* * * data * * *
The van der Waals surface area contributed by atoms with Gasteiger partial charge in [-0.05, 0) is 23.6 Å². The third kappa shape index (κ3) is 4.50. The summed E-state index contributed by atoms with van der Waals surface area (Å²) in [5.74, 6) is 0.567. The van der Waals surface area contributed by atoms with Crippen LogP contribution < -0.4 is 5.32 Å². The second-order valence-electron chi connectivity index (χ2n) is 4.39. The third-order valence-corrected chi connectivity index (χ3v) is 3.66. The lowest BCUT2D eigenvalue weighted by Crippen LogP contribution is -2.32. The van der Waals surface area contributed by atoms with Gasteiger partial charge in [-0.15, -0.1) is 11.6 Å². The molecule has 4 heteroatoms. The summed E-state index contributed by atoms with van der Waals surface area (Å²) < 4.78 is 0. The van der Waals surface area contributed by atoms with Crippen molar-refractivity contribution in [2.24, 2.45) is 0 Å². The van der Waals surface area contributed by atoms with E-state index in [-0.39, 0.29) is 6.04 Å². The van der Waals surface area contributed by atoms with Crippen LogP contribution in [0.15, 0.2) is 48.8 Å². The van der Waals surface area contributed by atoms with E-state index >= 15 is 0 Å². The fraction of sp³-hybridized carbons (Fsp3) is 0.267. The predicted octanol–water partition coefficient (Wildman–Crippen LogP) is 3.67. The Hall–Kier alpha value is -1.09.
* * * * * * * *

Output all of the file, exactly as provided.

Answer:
The van der Waals surface area contributed by atoms with Gasteiger partial charge in [-0.05, 0) is 23.6 Å². The third kappa shape index (κ3) is 4.50. The summed E-state index contributed by atoms with van der Waals surface area (Å²) in [5.74, 6) is 0.567. The van der Waals surface area contributed by atoms with Crippen LogP contribution < -0.4 is 5.32 Å². The second-order valence-electron chi connectivity index (χ2n) is 4.39. The third-order valence-corrected chi connectivity index (χ3v) is 3.66. The lowest BCUT2D eigenvalue weighted by Crippen LogP contribution is -2.32. The van der Waals surface area contributed by atoms with Gasteiger partial charge in [-0.15, -0.1) is 11.6 Å². The molecule has 4 heteroatoms. The summed E-state index contributed by atoms with van der Waals surface area (Å²) < 4.78 is 0. The van der Waals surface area contributed by atoms with Crippen molar-refractivity contribution in [2.24, 2.45) is 0 Å². The van der Waals surface area contributed by atoms with E-state index in [-0.39, 0.29) is 6.04 Å². The van der Waals surface area contributed by atoms with Crippen LogP contribution in [0.15, 0.2) is 48.8 Å². The van der Waals surface area contributed by atoms with E-state index >= 15 is 0 Å². The fraction of sp³-hybridized carbons (Fsp3) is 0.267. The predicted octanol–water partition coefficient (Wildman–Crippen LogP) is 3.67. The Hall–Kier alpha value is -1.09.